Markets throw a welcome party of sorts for Biden

Joseph R. by the Trump administration A day after Biden Jr.’s election was effectively accepted, investors showed their relief on Tuesday by pushing two major stock market indices to an all-time record.

It was a welcome party for Mr. Biden, but the end of uncertainty that investors were really embracing. President-elect Biden has vowed to push for more incentives to strengthen the economy. Treasury Secretary, Janet L. His selection for Yellen has been known as the Federal Reserve chair since his days. And many new coronovirus vaccine candidates mean the epidemic may be under control in the coming months.

President Trump, who is on a campaign trail, warned that Mr Biden’s election would boost stock market Armageddon, speculating on Tuesday that the day’s height was doing his own, making an undetermined stop at the White House Briefing to play the latest benefits for. Dow Jones Industrial Average.

“The stock market’s recently broken 30,000, never broke,” said Mr. Trump, who has used the markets as his presidential barometer. “It is a holy number, 30,000; Nobody thought they would ever see it. “He said:” I want to congratulate all the people within the administration who worked so hard. And most importantly, I want to congratulate the people of our country, because there are no people like you. “

Mr. Trump, who spoke for about 65 seconds, did not heed the question to reporters whether he would accept Mr. Biden.

On Wall Street, the S&P 500 stock index rose 1.6 percent to a new high of 3,635.41, while the Dow rose 1.5 percent, up from 30,000 for the first time.

“We have a certain amount of months ago that we didn’t have,” said Christina Hooper, chief global market strategist at Invesco, an investment management firm.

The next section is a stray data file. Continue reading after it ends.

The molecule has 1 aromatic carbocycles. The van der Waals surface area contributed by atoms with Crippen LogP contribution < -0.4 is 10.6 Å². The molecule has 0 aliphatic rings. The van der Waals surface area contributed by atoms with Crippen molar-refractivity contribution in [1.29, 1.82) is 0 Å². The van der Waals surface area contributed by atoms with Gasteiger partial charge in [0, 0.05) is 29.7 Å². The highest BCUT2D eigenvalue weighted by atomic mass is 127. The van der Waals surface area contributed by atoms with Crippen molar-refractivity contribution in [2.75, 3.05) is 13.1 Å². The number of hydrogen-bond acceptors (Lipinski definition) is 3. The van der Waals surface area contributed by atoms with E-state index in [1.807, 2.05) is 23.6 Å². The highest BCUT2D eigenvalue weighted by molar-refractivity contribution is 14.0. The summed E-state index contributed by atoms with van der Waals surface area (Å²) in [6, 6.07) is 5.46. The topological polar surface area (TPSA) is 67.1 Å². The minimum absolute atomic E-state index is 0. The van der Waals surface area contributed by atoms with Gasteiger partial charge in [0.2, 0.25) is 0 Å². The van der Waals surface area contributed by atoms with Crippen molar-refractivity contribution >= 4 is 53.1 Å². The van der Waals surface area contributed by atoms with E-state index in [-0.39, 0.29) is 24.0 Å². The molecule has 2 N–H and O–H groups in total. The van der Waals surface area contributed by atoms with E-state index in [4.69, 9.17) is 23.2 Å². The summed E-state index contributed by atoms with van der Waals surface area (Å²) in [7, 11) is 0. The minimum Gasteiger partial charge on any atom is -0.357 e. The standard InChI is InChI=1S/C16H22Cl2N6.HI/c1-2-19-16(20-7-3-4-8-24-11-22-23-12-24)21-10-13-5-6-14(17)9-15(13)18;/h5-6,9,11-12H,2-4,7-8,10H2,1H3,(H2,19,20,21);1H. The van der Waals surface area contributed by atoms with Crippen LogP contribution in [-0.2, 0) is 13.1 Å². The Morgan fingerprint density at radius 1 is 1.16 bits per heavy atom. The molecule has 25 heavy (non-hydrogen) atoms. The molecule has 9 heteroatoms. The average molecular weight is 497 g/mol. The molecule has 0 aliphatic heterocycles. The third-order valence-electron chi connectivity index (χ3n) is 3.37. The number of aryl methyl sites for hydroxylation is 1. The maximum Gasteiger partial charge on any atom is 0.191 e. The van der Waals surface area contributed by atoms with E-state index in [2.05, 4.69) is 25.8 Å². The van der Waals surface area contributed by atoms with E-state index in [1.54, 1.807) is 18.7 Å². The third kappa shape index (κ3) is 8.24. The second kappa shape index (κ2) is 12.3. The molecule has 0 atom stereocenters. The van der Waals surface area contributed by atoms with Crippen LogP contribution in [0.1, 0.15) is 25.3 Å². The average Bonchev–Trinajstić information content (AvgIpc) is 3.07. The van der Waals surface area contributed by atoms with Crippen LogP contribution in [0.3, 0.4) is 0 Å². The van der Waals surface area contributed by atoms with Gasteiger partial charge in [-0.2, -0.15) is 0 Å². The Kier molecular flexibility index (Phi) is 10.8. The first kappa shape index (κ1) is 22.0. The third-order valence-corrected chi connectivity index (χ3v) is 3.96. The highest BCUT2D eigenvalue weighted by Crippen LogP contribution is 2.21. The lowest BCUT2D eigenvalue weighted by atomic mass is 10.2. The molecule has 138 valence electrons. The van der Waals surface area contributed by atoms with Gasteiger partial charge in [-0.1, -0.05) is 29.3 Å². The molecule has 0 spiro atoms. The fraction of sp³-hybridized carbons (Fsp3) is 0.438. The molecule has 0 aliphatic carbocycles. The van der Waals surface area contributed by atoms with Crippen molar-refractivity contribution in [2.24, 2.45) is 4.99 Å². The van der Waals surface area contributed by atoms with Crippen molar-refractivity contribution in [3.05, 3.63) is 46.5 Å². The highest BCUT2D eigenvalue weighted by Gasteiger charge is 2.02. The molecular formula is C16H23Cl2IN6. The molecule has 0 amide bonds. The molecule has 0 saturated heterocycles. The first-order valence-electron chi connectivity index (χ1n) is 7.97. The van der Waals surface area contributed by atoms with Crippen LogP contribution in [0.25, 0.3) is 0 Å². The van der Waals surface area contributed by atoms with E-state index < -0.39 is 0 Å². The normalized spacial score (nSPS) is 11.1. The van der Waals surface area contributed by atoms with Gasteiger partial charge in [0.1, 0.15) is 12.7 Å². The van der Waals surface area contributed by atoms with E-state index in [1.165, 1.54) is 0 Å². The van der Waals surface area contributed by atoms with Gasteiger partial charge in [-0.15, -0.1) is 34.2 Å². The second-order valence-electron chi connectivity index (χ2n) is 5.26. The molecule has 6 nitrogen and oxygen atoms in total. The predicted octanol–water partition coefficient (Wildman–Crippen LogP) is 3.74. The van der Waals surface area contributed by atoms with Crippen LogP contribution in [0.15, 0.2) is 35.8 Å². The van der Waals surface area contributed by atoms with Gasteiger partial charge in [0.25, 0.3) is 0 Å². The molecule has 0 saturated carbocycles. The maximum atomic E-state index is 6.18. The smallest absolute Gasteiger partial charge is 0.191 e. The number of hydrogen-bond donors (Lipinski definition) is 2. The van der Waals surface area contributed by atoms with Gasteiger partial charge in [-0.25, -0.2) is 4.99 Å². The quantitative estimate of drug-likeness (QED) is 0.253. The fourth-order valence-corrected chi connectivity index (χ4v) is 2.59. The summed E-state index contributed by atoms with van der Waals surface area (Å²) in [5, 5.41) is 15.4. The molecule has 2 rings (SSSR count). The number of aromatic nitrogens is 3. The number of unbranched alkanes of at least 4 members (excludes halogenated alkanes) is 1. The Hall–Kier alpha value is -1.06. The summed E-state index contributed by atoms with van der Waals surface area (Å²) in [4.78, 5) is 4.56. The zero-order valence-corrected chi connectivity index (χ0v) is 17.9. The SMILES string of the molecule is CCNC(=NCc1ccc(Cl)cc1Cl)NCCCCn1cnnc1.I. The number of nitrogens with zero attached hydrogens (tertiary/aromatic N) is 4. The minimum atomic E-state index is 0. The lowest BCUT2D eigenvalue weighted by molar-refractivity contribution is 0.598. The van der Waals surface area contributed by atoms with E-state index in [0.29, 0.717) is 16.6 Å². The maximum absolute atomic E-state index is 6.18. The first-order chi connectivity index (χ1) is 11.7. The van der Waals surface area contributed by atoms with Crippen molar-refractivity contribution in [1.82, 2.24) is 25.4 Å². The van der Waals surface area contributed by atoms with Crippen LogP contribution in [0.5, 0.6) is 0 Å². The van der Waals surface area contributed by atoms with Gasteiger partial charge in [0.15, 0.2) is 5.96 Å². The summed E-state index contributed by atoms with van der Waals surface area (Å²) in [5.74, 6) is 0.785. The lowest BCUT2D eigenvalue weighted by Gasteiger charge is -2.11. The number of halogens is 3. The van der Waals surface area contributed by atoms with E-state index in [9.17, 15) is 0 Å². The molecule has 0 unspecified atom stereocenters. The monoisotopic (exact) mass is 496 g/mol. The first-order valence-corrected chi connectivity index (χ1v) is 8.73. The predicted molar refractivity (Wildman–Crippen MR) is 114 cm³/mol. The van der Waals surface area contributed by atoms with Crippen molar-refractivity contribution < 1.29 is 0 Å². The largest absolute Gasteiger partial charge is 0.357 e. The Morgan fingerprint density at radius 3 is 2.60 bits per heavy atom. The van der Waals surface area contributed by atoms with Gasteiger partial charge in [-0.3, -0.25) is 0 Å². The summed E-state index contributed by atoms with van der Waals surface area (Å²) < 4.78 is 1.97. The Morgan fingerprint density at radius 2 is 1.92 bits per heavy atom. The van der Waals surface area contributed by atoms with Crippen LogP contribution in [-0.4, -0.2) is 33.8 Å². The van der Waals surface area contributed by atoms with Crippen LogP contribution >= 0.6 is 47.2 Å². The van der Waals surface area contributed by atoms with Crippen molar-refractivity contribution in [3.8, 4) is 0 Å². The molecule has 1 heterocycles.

The last few months have been volatile for investors. After hitting a peak on 2 September, the S&P 500 began to fall, and – except for a short time the following month – remained down about 9 percent from the peak until the end of October.

One sign of investor concern was the volatility displayed in VIX, an index widely known as Wall Street’s “fear gauge”. The VIX rose more than 50 percent at the end of October as the virus picked up again and the election drew near. A slump of technology stocks added to the uncertainty. The stock dropped 5.6 percent in the last week of October, the largest weekly decline since March. Nevertheless, stocks were up for the year at the end of last month.

And shares have climbed steadily in the week since the election, mainly due to encouraging vaccine news. Pfizer, Modern and AstraZeneca have all announced that their vaccine candidates showed favorable results in the tests. The S&P 500 has grown by about 8 percent since the election. Some investors believe that with Mr. Biden in the White House, and likely for Republicans to retain control of the Senate, they can rely on political gridlock to block tax hikes that could seep into markets .

“You have the potential to be governed by a divided Congress and a conservative Supreme Court, so it eliminates some extreme policies to the right or left,” said Michael Aaron, chief investment strategist at State Street Global Advisors. “So the markets are celebrating that.”